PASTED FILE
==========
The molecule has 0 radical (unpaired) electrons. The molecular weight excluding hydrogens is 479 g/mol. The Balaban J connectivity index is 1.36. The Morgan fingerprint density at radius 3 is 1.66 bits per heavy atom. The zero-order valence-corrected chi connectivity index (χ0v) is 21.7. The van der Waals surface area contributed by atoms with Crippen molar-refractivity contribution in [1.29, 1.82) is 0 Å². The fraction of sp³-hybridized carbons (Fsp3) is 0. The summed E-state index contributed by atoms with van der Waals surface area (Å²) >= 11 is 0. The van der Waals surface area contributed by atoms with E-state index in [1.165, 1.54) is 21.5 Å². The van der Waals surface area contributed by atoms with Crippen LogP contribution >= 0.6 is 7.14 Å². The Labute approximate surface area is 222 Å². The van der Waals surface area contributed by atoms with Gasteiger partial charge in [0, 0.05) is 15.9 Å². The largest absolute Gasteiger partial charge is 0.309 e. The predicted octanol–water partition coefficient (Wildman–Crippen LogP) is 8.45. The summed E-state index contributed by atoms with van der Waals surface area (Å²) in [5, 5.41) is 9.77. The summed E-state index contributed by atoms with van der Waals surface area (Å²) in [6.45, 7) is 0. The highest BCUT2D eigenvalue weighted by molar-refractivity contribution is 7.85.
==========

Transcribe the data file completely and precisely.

The molecule has 0 radical (unpaired) electrons. The molecular weight excluding hydrogens is 479 g/mol. The Balaban J connectivity index is 1.36. The Morgan fingerprint density at radius 3 is 1.66 bits per heavy atom. The zero-order valence-corrected chi connectivity index (χ0v) is 21.7. The van der Waals surface area contributed by atoms with Crippen molar-refractivity contribution in [1.29, 1.82) is 0 Å². The fraction of sp³-hybridized carbons (Fsp3) is 0. The summed E-state index contributed by atoms with van der Waals surface area (Å²) >= 11 is 0. The van der Waals surface area contributed by atoms with E-state index in [1.165, 1.54) is 21.5 Å². The van der Waals surface area contributed by atoms with Crippen LogP contribution >= 0.6 is 7.14 Å². The Labute approximate surface area is 222 Å². The van der Waals surface area contributed by atoms with Gasteiger partial charge in [0, 0.05) is 15.9 Å². The largest absolute Gasteiger partial charge is 0.309 e. The predicted octanol–water partition coefficient (Wildman–Crippen LogP) is 8.45. The summed E-state index contributed by atoms with van der Waals surface area (Å²) in [5, 5.41) is 9.77. The summed E-state index contributed by atoms with van der Waals surface area (Å²) in [6.45, 7) is 0. The highest BCUT2D eigenvalue weighted by molar-refractivity contribution is 7.85.